The Home Owners Loan Corporation Develops Redlining: 1933
The federally-sponsored Home Owners Loan Corporation (HOLC) was created in 1933 with the primary function of refinancing mortgages that were going into foreclosure. At the time, mortgage foreclosures were occurring at a rate of almost 50%.
The HOLC refinanced approximately one million homes, representing close to 20% of US mortgages between 1933 and 1936. [#42]
By 1962, that amount had increased to $120 billion. Less than 2% of HOLC’s loans went to nonwhite homeowners. [#43]
This is because the HOLC assigned color- and grade-coded designations to neighborhoods to indicate whether they were worthy of mortgages. Neighborhoods designated as “A” or “green” were considered the best places to provide loans, and those designated as “D” or “red” were considered “hazardous” places to provide loans. [#44]
The Seattle chapter of the Congress for Racial Equality organized protests at the offices of Picture Floor Plans because of the business’s discrimination against people of color.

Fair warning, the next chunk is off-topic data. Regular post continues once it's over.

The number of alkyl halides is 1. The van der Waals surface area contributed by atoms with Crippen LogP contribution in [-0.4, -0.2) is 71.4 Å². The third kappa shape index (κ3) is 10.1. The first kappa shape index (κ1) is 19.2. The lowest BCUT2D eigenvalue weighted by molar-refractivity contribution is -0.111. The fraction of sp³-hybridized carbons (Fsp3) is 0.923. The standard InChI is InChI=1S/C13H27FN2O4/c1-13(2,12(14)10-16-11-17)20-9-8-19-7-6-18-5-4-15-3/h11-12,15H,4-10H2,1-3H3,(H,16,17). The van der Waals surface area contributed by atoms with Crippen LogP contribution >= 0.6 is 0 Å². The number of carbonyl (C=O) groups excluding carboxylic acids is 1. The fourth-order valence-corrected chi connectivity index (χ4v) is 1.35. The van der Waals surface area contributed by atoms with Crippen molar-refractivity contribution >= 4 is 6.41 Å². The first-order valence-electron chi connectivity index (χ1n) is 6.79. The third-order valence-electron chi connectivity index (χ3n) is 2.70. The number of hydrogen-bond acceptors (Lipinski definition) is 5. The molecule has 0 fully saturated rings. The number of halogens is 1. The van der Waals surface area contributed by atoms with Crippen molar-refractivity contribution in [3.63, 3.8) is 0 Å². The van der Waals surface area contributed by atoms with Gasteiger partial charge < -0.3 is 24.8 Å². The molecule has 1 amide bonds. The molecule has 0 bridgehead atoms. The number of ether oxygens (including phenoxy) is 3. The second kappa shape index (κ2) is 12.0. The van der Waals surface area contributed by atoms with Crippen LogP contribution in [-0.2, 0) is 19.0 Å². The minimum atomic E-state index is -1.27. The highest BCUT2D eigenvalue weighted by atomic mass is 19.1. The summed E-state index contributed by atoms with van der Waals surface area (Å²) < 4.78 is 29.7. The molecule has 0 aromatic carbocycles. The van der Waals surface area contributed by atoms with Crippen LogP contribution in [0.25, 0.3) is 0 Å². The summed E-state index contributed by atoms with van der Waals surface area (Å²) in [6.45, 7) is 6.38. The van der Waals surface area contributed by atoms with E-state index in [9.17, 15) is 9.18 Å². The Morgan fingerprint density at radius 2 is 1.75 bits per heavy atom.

Communities of color were uniformly “redlined.” Even “a single Black household in a middle-class area could make the whole neighborhood ‘risky’ for mortgage loans in the eyes of the federal government.” [#45]
The HOLC codified patterns of racial segregation and disparities in access to credit. [#46] While the practice would become illegal in 1968, unspoken practices, poor enforcement, and, more recently, the advent of discriminatory computer algorithms have stepped in to accomplish a similar purpose. [#47]
What do you imagine some of the long-term effects of these federal housing policies have been?